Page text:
The New York Times –
When I first met Ly Heng in May 2016, the forest behind his house was still smoldering — the remnants of the worst drought to hit Southeast Asia in decades. Heng lived along a small river at the top of Cambodia’s Tonle Sap Lake, in a protected area known for its rich biodiversity. At 45, he had never seen wildfires, and never seen the water level of the lake dip so low. Charred sticks and leaves crunched underfoot while Heng led me through the woodland, recounting his neighbors’ efforts to keep the fire from incinerating their houses.
“This is the first time it’s this dry, and the first time the forest burned up,” he said.
Tonle Sap Lake is the largest body of freshwater in Southeast Asia. Its wetlands support critically endangered species like the Bengal florican; its sediment provides nutrients for croplands; its fisheries are among the largest and most biodiverse in the world.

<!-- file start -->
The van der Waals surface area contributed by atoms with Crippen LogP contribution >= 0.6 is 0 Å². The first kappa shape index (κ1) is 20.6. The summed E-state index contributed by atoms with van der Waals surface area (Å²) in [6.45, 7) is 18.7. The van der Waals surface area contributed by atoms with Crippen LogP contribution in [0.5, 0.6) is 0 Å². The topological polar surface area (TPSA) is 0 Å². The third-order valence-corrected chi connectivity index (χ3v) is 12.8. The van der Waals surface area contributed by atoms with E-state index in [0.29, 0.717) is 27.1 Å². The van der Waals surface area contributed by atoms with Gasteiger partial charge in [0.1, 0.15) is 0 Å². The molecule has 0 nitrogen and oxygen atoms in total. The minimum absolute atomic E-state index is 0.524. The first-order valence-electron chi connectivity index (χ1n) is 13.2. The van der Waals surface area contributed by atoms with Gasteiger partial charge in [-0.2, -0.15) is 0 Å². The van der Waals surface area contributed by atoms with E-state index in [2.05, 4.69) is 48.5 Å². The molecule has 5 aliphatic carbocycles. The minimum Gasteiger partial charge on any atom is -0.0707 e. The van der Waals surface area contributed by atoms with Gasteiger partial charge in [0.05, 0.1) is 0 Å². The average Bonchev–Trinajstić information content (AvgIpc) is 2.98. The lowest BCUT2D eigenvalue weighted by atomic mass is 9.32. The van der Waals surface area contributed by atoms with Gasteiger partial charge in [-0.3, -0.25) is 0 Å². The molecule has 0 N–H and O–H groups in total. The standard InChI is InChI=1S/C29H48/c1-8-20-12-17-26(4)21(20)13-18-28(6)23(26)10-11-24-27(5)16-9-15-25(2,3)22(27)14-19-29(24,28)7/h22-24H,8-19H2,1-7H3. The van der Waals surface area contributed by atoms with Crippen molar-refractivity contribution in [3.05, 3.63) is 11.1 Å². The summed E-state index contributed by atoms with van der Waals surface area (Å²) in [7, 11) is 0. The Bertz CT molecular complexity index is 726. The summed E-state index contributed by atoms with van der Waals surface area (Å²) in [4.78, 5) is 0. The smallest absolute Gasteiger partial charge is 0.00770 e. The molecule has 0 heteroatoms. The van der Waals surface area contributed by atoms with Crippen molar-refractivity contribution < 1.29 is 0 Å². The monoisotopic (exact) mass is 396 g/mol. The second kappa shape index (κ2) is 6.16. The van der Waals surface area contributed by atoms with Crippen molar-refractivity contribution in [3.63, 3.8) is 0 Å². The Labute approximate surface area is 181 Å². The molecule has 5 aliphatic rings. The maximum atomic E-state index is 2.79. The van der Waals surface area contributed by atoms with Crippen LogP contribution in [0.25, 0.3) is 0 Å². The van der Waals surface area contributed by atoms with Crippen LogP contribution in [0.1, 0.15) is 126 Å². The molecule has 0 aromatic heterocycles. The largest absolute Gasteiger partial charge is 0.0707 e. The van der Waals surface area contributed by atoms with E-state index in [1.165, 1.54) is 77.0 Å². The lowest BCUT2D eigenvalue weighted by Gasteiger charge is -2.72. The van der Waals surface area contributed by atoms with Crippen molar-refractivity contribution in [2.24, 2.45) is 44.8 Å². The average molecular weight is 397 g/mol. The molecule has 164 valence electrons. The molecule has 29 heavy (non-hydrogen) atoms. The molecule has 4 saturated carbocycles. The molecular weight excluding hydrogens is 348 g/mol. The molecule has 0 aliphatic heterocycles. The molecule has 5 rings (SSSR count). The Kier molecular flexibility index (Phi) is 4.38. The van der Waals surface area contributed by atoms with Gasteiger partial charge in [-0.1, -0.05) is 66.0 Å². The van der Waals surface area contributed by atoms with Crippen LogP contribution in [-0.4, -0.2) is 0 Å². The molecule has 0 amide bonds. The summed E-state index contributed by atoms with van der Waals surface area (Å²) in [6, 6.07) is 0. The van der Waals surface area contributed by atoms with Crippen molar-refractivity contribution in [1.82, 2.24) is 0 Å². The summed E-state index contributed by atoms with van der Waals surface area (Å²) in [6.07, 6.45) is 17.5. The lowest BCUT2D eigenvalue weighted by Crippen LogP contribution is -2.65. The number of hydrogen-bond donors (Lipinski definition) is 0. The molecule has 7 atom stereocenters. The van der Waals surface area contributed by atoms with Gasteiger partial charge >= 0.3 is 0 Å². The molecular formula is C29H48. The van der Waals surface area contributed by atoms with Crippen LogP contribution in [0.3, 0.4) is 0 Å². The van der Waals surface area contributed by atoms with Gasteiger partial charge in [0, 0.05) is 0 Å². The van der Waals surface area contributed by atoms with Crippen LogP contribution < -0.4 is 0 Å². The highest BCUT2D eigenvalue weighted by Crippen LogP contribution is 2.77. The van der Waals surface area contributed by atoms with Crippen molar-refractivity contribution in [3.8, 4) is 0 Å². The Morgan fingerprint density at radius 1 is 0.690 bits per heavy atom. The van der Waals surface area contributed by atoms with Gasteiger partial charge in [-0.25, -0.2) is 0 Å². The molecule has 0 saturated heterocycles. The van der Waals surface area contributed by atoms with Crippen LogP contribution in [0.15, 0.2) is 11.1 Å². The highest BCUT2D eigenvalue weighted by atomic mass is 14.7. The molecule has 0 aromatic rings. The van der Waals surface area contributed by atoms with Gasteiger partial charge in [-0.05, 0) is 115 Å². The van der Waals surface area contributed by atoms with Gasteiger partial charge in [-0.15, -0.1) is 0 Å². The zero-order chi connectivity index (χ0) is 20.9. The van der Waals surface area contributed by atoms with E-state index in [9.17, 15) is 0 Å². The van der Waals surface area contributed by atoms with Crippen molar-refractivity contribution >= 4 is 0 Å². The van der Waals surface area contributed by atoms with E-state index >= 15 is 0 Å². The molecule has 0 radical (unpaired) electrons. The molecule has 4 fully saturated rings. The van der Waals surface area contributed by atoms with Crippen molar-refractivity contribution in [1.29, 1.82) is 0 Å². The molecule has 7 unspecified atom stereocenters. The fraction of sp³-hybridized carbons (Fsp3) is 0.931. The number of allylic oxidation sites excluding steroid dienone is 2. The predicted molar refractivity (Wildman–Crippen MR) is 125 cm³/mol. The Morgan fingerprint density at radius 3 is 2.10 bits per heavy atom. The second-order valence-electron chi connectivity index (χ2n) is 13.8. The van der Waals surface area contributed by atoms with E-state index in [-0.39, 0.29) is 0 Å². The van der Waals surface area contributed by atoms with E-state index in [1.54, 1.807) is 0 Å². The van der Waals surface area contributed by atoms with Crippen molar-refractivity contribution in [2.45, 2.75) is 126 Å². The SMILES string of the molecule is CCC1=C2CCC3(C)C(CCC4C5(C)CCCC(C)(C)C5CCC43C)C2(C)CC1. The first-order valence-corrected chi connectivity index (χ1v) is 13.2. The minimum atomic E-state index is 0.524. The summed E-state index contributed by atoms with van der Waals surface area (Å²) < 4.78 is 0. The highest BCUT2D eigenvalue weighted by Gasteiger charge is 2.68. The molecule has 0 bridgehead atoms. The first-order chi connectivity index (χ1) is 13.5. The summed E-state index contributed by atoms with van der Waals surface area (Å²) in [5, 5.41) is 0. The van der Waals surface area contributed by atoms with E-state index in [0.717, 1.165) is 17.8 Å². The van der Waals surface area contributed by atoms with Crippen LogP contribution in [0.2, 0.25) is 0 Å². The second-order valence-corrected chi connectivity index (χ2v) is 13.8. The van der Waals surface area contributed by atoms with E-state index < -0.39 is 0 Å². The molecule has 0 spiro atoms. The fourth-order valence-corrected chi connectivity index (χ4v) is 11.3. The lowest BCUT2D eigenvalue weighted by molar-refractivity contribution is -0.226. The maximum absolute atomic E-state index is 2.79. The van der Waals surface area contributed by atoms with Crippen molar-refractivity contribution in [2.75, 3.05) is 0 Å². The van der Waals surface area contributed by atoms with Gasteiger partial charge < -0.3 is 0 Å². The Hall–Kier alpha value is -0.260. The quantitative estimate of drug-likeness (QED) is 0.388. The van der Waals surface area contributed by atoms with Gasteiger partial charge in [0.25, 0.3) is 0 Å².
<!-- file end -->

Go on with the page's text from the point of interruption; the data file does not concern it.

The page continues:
And it has reached a tipping point. Just three years after the 2016 drought, another hit the region earlier this year. Local and global leaders should agree to stem the mushrooming of environmentally destructive hydropower dams, combat illegal fishing and mitigate the impacts of global warming. If such action is not taken soon, the Tonle Sap’s days are numbered.